Animal Diet Claims on Food LabelsDOWNLOAD FILE
July 18, 2022 - Author: MSU Extension
Animal Diet Claims on Label Claims
Animal diet claims on food product labels refer to what type of feed an animal eats during its lifetime, except for milk fed prior to weaning. The Food Safety Inspection Service of the United States Department of Agriculture (USDA) oversees these claims.
Grass Fed or 100% Grass Fed
Animals consume only forage with the exception of milk prior to weaning. They are never given grain or grain byproducts and are allowed access to pasture during the growing season.
Animals may be fed grain during their lifetime and only fed grass/forage just before harvest.
"Conventional” system animals are fed grain from weaning to harvest. Many are on pasture for 6+ months and finished on grain prior to harvest.
Forage: Grass or hay, legumes, vegetation, immature cereal grain crops
Grain: The seeds of cultivated cereals such as corn and wheat
Only vegetable feeds and no animal products or by-products such as blood meal or bone meal are fed. Claim may include stated exemptions such as “after 8 weeks” or after weaning from mother’s milk.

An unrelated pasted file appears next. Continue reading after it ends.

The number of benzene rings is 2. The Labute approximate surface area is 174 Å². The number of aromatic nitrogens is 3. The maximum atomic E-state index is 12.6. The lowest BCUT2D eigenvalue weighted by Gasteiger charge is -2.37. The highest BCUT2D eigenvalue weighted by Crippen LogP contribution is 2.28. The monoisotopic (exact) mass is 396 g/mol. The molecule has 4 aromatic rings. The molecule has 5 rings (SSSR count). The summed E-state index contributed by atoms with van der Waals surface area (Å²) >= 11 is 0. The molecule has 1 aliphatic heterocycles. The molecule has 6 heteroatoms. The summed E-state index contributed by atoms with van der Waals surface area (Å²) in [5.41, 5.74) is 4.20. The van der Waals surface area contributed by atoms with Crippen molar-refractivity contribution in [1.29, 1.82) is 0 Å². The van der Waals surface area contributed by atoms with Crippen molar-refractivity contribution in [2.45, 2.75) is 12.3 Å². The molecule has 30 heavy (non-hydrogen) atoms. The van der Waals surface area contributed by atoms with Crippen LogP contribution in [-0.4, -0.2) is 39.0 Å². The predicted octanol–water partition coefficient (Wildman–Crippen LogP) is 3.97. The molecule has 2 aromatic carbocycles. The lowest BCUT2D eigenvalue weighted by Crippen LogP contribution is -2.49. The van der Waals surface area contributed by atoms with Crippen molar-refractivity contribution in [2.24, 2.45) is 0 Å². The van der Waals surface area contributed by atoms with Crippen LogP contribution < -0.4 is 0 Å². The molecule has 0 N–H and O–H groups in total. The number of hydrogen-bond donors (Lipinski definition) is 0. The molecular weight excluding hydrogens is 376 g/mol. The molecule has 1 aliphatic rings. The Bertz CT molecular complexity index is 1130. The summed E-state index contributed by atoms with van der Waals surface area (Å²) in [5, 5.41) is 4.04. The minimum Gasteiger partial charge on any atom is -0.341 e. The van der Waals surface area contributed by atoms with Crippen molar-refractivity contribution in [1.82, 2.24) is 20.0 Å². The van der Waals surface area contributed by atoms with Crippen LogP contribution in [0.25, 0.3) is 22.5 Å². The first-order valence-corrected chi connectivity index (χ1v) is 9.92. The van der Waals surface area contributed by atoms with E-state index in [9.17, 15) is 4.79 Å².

Examples of label claims:
Raised Using Vegetarian Feeds
All Vegetarian Fed
Fed No Animal By-Products
USDA certification that can be applied to forage or grain fed products.
Livestock are raised under organic management standards (from last third of gestation), not administered antibiotics or growth hormones, fed organic feed only, at least 30% of ruminant animal forage needs met through pasture, meat is processed by certified organic processors.
Animals are fed a diet free of genetically engineered crops.
Animals are fed diets high in Omega-3 fatty acids. Common sources of Omega-3 fatty acid feeds include flaxseed, fish oil, fish meal, safflower oil, linseed, rapeseed products and algae.
Soy free animal diets do not contain soy products such as soybeans or soybean meal.
For more information, visit MSU Extension's Food Label Claims page